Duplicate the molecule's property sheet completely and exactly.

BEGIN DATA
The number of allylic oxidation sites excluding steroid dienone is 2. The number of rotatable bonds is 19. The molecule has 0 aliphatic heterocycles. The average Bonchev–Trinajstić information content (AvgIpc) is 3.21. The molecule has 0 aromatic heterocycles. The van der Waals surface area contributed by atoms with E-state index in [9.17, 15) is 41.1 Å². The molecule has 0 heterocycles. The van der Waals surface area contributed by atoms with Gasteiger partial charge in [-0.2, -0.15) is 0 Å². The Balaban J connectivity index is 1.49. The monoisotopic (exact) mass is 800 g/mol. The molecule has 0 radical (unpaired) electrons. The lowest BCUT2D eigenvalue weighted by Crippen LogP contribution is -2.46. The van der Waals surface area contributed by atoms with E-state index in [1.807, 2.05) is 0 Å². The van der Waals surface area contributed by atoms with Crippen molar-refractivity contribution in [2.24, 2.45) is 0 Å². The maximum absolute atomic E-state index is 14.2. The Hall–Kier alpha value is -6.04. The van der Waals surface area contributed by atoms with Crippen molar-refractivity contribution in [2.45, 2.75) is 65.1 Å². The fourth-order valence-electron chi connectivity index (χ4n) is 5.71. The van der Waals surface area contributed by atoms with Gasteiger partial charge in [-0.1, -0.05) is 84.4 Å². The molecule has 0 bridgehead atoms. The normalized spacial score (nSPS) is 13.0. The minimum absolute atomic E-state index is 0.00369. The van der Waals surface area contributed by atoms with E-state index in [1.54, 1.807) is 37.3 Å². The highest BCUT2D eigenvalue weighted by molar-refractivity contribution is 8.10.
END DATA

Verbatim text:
The number of allylic oxidation sites excluding steroid dienone is 2. The number of rotatable bonds is 19. The molecule has 0 aliphatic heterocycles. The average Bonchev–Trinajstić information content (AvgIpc) is 3.21. The molecule has 0 aromatic heterocycles. The van der Waals surface area contributed by atoms with E-state index in [9.17, 15) is 41.1 Å². The molecule has 0 heterocycles. The van der Waals surface area contributed by atoms with Gasteiger partial charge in [-0.2, -0.15) is 0 Å². The Balaban J connectivity index is 1.49. The monoisotopic (exact) mass is 800 g/mol. The molecule has 0 radical (unpaired) electrons. The lowest BCUT2D eigenvalue weighted by Crippen LogP contribution is -2.46. The van der Waals surface area contributed by atoms with E-state index in [1.807, 2.05) is 0 Å². The van der Waals surface area contributed by atoms with Crippen molar-refractivity contribution in [2.24, 2.45) is 0 Å². The maximum absolute atomic E-state index is 14.2. The Hall–Kier alpha value is -6.04. The van der Waals surface area contributed by atoms with Crippen molar-refractivity contribution in [2.45, 2.75) is 65.1 Å². The fourth-order valence-electron chi connectivity index (χ4n) is 5.71. The van der Waals surface area contributed by atoms with Gasteiger partial charge in [-0.1, -0.05) is 84.4 Å². The molecule has 0 bridgehead atoms. The normalized spacial score (nSPS) is 13.0. The minimum absolute atomic E-state index is 0.00369. The van der Waals surface area contributed by atoms with E-state index in [1.54, 1.807) is 37.3 Å². The highest BCUT2D eigenvalue weighted by molar-refractivity contribution is 8.10.